An analysis of recent census numbers indicates that white immigrants to New York (the vast majority of whom are from Europe) represent the largest number of contributors to the net growth of educated young people in the city. Without the disproportionate contributions of these young Europeans, New York would actually have suffered a net outflow of educated people under 35 during the late 1990s. Overall, there are now half a million New York City residents who were born in Europe.

The United States is still the shining city on the hill.


Previous Trivia Tidbit: Economic Freedom.

Posted by Will Franklin · 14 September 2005 12:12 PM


It's like the old saying:

"Yankee Go Home -- and take me with you!"

Posted by: KipEsquire at September 14, 2005 12:22 PM

I've always liked that phrase.

Posted by: Will Franklin at September 14, 2005 12:24 PM

Since the US allows dual citizenship the natives of countries that also allow it have more incentive to get dual status.

Some countries supply benefits by citizenship rather than by years worked. In general the more socialist areas such as the EU regard mere origin as the basis for entitlement.

i.e. An Italian might move to America and work here, then retire in Italy with old-age pensions and medical care from both Italy and the US. You also have additional legal hedges - in case things go wrong - move.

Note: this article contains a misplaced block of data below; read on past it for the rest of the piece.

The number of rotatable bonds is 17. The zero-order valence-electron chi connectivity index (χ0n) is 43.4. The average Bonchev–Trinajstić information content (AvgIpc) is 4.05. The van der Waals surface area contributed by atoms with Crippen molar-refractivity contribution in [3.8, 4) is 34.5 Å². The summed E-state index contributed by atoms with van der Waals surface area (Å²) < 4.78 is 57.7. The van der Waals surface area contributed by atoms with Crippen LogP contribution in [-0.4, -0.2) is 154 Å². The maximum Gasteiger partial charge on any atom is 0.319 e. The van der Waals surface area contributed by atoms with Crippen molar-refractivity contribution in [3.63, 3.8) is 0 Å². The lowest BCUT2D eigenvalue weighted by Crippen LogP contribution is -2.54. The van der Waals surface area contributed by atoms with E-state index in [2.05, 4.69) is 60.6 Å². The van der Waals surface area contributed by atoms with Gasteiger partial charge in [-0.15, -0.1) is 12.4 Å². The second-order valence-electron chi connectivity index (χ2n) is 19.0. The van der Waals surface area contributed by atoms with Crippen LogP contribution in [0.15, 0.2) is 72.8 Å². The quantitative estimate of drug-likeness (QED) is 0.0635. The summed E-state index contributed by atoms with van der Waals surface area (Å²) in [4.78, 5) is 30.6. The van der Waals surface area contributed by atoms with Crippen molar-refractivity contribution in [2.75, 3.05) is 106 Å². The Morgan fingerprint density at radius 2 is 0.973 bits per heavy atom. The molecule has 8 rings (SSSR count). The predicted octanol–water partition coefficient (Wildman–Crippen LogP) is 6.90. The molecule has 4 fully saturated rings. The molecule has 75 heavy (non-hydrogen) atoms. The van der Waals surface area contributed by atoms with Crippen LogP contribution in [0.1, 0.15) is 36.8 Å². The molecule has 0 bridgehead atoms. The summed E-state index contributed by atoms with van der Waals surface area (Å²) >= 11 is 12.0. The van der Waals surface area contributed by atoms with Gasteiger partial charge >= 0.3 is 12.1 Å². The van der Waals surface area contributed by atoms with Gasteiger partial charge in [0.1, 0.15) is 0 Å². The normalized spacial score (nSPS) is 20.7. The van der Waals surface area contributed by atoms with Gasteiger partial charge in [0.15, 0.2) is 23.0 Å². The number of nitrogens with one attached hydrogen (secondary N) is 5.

I use Italy only for illustration. Those knowing more about this than I do should comment.

Posted by: K at September 14, 2005 03:21 PM

Obviously you're talking about legal immigration here. Illegal immigration is booming also - I must be a hateful person for drawing distinctions between the two.

Posted by: Giacomo at September 14, 2005 04:00 PM

I'm reminded of something Theodore Roosevelt once said:

In the first place we should insist that if the immigrant who comes here in good faith becomes an American and assimilates himself to us, he shall be treated on an exact equality with everyone else, for it is an outrage to discriminate against any such man because of creed, or birthplace, or origin. But this is predicated upon the man’s becoming in very fact an American, and nothing but an American…There can be no divided allegiance here. Any man who says he is an American, but something else also, isn’t an American at all. We have room for but one flag, the American flag, and this excludes the red flag, which symbolizes all wars against liberty and civilization, just as much as it excludes any foreign flag of a nation to which we are hostile…We have room for but one language here, and that is the English language…and we have room for but one sole loyalty and that is a loyalty to the American people.

Posted by: Rob at September 14, 2005 07:02 PM

Great quote. Some of our national representatives would do well to re-read it.

Posted by: Giacomo at September 15, 2005 05:06 AM